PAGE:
The Zodiac: The Stars Behind the Sun
This semester, I jumped on the opportunity to take a fascinating class called “Astronomy 100: Exploring the Universe”. Not only is my mind being blown about our massively insignificant size in comparison to the rest of the universe, but by other interesting tidbits of information that are a bit closer to home: the night sky.
What’s considered most popular in night sky lore is the Zodiac. Though astrology primarily deals with how one’s sign affects their day’s path, astronomy does have a hand in the scientific portion of the Zodiac. No, it has nothing to do with the gravitational significance of one’s sign. Turns out, the stars an individual is born under have no gravitational effect at all upon said individual. The doctor who delivered them has more gravitational significance than the stars overhead on their birthday.
Where astronomy actually comes into play is in the position of the stars during the time of year. The names of the signs—Capricorn, Leo, Virgo, Scorpio, Libra, etc.—are names of constellations that exist in the Earth’s celestial sphere along the ecliptic. For clarification purposes, Earth’s celestial sphere is the expanse of celestial objects (stars, planets, satellites, etc.) that one can see from the Earth’s surface, and the ecliptic is Earth’s orbit around the Sun translated onto the celestial sphere. In order to make the concept easier to understand, refer to the picture that accompanies this blog.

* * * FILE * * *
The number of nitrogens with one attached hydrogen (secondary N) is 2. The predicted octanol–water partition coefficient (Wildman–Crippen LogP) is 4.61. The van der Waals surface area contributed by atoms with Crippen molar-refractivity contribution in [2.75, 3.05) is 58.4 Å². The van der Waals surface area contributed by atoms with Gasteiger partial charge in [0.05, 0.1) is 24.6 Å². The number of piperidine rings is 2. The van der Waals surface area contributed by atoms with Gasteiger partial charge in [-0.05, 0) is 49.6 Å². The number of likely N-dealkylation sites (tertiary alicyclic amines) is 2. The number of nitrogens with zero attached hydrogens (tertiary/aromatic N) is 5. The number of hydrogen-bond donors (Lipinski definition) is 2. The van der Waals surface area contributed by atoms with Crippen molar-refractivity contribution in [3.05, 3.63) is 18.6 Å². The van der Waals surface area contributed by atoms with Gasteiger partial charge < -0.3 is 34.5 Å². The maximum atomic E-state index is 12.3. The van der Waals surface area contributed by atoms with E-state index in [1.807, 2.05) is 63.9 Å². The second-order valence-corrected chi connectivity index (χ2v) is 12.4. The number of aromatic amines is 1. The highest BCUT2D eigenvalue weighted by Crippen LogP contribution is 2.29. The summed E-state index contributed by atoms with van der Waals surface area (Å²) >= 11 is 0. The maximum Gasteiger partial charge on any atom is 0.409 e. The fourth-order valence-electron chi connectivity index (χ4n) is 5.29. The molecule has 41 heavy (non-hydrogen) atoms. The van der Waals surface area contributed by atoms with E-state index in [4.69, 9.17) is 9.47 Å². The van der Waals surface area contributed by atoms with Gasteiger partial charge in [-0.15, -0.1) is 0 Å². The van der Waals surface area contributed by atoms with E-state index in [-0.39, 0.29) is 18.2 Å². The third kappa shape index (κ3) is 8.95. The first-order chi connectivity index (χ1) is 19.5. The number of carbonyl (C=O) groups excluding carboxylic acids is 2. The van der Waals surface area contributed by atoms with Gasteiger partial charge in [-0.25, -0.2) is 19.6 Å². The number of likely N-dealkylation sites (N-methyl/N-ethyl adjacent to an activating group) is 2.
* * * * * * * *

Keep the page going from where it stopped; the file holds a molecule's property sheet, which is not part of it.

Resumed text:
I know what you’re thinking: “Oh, so this means that if I’m a Virgo, the constellation must’ve been in the sky the night I was born!” That’s not the case. In fact, it’s opposite the case: when someone is born a Virgo, the constellation depicting that sign is actually behind the Sun. The constellation will appear in the night sky roughly six months after your birthday. Seems kind of twisted, doesn’t it?
What’s even more twisted is the fact that there is another sign added to the Zodiac between Scorpio and Sagittarius, called Orphiuchus, making the Zodiac not twelve but thirteen signs. If you’re interested in astrology, check out the new partition dates for your sign to see if you have changed. Don’t worry, though, if you have the new sign doesn’t get incorporated into birthdays before 2011. So, be on the lookout for the birthdays of younger siblings, and perhaps your own future children; they might be Orphiuchuses.